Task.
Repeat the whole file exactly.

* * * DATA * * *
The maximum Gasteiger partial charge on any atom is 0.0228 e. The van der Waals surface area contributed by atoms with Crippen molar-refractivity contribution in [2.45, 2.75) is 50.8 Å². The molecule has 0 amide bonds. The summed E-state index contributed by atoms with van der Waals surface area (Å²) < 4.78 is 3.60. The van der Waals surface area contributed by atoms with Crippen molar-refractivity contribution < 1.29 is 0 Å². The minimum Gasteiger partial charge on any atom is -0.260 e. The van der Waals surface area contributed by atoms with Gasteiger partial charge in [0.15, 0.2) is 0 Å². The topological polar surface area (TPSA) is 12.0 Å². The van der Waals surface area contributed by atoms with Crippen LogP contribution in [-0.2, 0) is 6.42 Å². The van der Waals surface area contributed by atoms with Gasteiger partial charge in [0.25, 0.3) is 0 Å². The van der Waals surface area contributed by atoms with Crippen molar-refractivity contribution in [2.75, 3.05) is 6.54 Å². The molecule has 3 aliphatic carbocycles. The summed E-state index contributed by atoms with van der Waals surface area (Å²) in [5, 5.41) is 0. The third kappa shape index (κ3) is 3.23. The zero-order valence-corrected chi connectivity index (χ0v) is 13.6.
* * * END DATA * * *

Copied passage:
The maximum Gasteiger partial charge on any atom is 0.0228 e. The van der Waals surface area contributed by atoms with Crippen molar-refractivity contribution in [2.45, 2.75) is 50.8 Å². The molecule has 0 amide bonds. The summed E-state index contributed by atoms with van der Waals surface area (Å²) < 4.78 is 3.60. The van der Waals surface area contributed by atoms with Crippen molar-refractivity contribution < 1.29 is 0 Å². The minimum Gasteiger partial charge on any atom is -0.260 e. The van der Waals surface area contributed by atoms with Gasteiger partial charge in [0.15, 0.2) is 0 Å². The topological polar surface area (TPSA) is 12.0 Å². The van der Waals surface area contributed by atoms with Crippen LogP contribution in [-0.2, 0) is 6.42 Å². The van der Waals surface area contributed by atoms with Gasteiger partial charge in [0.25, 0.3) is 0 Å². The van der Waals surface area contributed by atoms with Crippen molar-refractivity contribution in [2.75, 3.05) is 6.54 Å². The molecule has 3 aliphatic carbocycles. The summed E-state index contributed by atoms with van der Waals surface area (Å²) in [5, 5.41) is 0. The third kappa shape index (κ3) is 3.23. The zero-order valence-corrected chi connectivity index (χ0v) is 13.6.